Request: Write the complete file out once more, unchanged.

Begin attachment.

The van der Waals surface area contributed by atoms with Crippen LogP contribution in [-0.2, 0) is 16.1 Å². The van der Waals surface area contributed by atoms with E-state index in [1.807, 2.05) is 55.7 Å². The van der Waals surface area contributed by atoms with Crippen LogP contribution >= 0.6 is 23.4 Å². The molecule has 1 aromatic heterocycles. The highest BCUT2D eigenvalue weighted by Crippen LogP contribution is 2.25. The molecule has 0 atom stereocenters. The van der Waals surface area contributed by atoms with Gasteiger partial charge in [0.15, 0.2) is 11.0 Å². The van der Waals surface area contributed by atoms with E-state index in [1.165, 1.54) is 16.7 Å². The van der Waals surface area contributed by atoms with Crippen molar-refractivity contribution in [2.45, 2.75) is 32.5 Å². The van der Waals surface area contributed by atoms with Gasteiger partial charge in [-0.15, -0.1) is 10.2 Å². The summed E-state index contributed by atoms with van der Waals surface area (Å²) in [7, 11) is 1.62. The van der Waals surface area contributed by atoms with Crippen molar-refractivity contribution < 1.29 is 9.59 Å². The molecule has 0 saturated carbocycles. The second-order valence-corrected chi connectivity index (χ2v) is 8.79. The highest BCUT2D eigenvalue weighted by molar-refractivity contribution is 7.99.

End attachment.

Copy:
The van der Waals surface area contributed by atoms with Crippen LogP contribution in [-0.2, 0) is 16.1 Å². The van der Waals surface area contributed by atoms with E-state index in [1.807, 2.05) is 55.7 Å². The van der Waals surface area contributed by atoms with Crippen LogP contribution >= 0.6 is 23.4 Å². The molecule has 1 aromatic heterocycles. The highest BCUT2D eigenvalue weighted by Crippen LogP contribution is 2.25. The molecule has 0 atom stereocenters. The van der Waals surface area contributed by atoms with Gasteiger partial charge in [0.15, 0.2) is 11.0 Å². The van der Waals surface area contributed by atoms with E-state index in [1.165, 1.54) is 16.7 Å². The van der Waals surface area contributed by atoms with Crippen molar-refractivity contribution in [2.45, 2.75) is 32.5 Å². The van der Waals surface area contributed by atoms with Gasteiger partial charge in [-0.15, -0.1) is 10.2 Å². The summed E-state index contributed by atoms with van der Waals surface area (Å²) in [7, 11) is 1.62. The van der Waals surface area contributed by atoms with Crippen molar-refractivity contribution < 1.29 is 9.59 Å². The molecule has 0 saturated carbocycles. The second-order valence-corrected chi connectivity index (χ2v) is 8.79. The highest BCUT2D eigenvalue weighted by molar-refractivity contribution is 7.99.